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India's insolvency resolution framework has been transformed by the Insolvency and Bankruptcy Code (IBC), which offers a transparent and efficient mechanism for resolving troubled businesses. A crucial aspect of the IBC is the regulation of related party transactions, which aims to prevent abuse and ensure fairness in the insolvency process. This article explores the concept of related party transactions under the IBC and examines the regulatory framework surrounding them.


The Insolvency and Bankruptcy Code, 2016 introduced the concept of "Related Party" in Section 5(24). Initially, the Code did not provide a specific definition for Related Party, but this was later addressed through the Insolvency and Bankruptcy Code (Amendment) Ordinance, 2018. The definition of Related Party under the Companies Act, 2013 was adopted for reference and implementation within the IBC framework. According to the IBC, a related party to a corporate debtor includes directors, partners, key managerial personnel, limited liability partnerships, partnership firms, private companies, public companies, body corporates, and individuals with significant control over the corporate debtor. These provisions ensure that a wide range of individuals and entities connected to the corporate debtor are considered related parties under the IBC.


Section 21(2) of the IBC states that a related party who is also a financial creditor of the corporate debtor does not have the right to representation, participation, or voting in the Committee of Creditors (CoC) meetings. This provision aims to protect the rights of other financial creditors and prevent any bias towards the corporate debtor. Section 29A of the IBC prohibits the participation of related parties in the resolution process to ensure that companies or individuals with potential negative impacts on the insolvency resolution process are excluded. The disclosure of related parties is required under Section 29 of the IBC to safeguard the interests of creditors. Related parties are not granted voting rights in the resolution process to maintain an objective environment and protect the interests of the CoC and other creditors. The eligibility of related parties as resolution applicants is contingent upon clearing all their dues, as seen in the case of Committee of Creditors of Essar Steel India Limited v. Satish Kumar Gupta and Others. This emphasizes the importance of fulfilling financial obligations and clearing dues to address concerns related to related party transactions and become eligible for the resolution process under the IBC.


Related party transactions involve transactions between two parties with an existing relationship. The IBC includes provisions for the avoidance of certain transactions to protect the interests of creditors. Rule 35A of the CIRP Regulations assigns the responsibility to the resolution professional to review the corporate debtor's transactions during the lookback period to identify avoidable transactions. Preferential transactions and undervalued transactions with related parties within two years prior to the commencement of the Corporate Insolvency Resolution Process (CIRP) are considered avoidable transactions. The resolution professional reports such transactions to the adjudicating authority, which can order the reversal of the property or amount transferred through the transaction to ensure fair treatment of creditors during the CIRP. These provisions aim to prevent preferential treatment and undervaluation of assets in related party transactions, ensuring a fair and transparent resolution process where creditors are treated equitably.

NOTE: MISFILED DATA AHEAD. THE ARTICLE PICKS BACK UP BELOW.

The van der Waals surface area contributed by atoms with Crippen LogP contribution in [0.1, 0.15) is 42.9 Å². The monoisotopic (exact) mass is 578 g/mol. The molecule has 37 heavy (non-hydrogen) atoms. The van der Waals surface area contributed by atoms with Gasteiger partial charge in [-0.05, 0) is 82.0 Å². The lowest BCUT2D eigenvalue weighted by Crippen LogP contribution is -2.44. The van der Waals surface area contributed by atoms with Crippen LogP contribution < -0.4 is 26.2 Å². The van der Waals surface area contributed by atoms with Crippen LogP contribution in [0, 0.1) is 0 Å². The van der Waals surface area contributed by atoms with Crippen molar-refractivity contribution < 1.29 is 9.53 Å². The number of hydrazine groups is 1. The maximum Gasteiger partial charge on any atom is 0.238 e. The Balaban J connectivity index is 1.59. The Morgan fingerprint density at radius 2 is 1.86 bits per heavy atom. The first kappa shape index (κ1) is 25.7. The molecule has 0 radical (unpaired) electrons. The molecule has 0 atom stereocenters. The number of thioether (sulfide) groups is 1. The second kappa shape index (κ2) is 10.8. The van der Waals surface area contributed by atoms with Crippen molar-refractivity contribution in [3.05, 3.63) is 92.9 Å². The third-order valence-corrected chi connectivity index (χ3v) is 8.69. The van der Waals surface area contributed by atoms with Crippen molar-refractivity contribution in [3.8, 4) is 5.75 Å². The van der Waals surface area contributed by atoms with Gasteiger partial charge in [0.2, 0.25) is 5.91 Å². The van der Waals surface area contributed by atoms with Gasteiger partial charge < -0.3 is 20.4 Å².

Related party transactions have significant implications for the insolvency resolution process, including conflicts of interest, potential abuse of the framework, and equitable distribution of assets among creditors. Judicial precedents and case studies provide insights into the consequences of related party transactions under the IBC, highlighting the need for robust regulation.


To sum up, the Insolvency and Bankruptcy Code's regulation of related party transactions is crucial for ensuring fairness, transparency, and equitable treatment of creditors during the insolvency resolution process. The code defines related parties and establishes guidelines and safeguards to prevent abuse and protect stakeholders' interests. By scrutinizing these transactions, the code aims to prevent preferential treatment, undervaluation of assets, and conflicts of interest. Involvement of the resolution professional and the Committee of Creditors adds oversight and transparency to the process. Judicial precedents and case studies highlight the need to address related party transactions effectively and uphold the integrity of the insolvency resolution process. Best practices such as independent valuations, expert opinions, and strong governance mechanisms contribute to fair assessments and prevent potential abuse. Overall, the regulation of related party transactions under the IBC is crucial for maintaining trust, confidence, and a level playing field for all involved parties.

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